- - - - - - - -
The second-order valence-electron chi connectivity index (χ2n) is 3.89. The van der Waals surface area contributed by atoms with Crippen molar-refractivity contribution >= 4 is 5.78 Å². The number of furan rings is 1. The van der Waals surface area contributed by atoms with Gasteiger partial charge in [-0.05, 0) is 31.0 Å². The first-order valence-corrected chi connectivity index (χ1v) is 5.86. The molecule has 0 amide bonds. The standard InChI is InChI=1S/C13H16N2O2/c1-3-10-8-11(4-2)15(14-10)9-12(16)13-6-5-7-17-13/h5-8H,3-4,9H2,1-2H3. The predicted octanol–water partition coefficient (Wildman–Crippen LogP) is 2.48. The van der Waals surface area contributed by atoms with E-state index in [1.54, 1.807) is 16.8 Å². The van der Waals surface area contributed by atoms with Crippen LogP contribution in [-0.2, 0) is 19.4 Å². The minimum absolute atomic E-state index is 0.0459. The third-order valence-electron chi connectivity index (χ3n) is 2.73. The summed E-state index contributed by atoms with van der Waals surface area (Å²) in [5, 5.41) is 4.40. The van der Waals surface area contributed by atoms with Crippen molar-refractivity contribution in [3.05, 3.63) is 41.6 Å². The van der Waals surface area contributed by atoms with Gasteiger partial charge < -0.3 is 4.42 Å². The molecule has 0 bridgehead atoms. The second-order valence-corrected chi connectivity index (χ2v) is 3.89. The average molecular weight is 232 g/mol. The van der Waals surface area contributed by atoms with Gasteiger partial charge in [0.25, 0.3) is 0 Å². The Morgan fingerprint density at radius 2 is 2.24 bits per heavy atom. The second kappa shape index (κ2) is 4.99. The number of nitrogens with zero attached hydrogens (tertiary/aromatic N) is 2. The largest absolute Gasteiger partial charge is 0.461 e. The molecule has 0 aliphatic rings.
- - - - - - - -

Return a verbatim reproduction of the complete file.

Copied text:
The second-order valence-electron chi connectivity index (χ2n) is 3.89. The van der Waals surface area contributed by atoms with Crippen molar-refractivity contribution >= 4 is 5.78 Å². The number of furan rings is 1. The van der Waals surface area contributed by atoms with Gasteiger partial charge in [-0.05, 0) is 31.0 Å². The first-order valence-corrected chi connectivity index (χ1v) is 5.86. The molecule has 0 amide bonds. The standard InChI is InChI=1S/C13H16N2O2/c1-3-10-8-11(4-2)15(14-10)9-12(16)13-6-5-7-17-13/h5-8H,3-4,9H2,1-2H3. The predicted octanol–water partition coefficient (Wildman–Crippen LogP) is 2.48. The van der Waals surface area contributed by atoms with E-state index in [1.54, 1.807) is 16.8 Å². The van der Waals surface area contributed by atoms with Crippen LogP contribution in [-0.2, 0) is 19.4 Å². The minimum absolute atomic E-state index is 0.0459. The third-order valence-electron chi connectivity index (χ3n) is 2.73. The summed E-state index contributed by atoms with van der Waals surface area (Å²) in [5, 5.41) is 4.40. The van der Waals surface area contributed by atoms with Crippen molar-refractivity contribution in [3.05, 3.63) is 41.6 Å². The van der Waals surface area contributed by atoms with Gasteiger partial charge < -0.3 is 4.42 Å². The molecule has 0 bridgehead atoms. The second-order valence-corrected chi connectivity index (χ2v) is 3.89. The average molecular weight is 232 g/mol. The van der Waals surface area contributed by atoms with Gasteiger partial charge in [0.25, 0.3) is 0 Å². The Morgan fingerprint density at radius 2 is 2.24 bits per heavy atom. The second kappa shape index (κ2) is 4.99. The number of nitrogens with zero attached hydrogens (tertiary/aromatic N) is 2. The largest absolute Gasteiger partial charge is 0.461 e. The molecule has 0 aliphatic rings.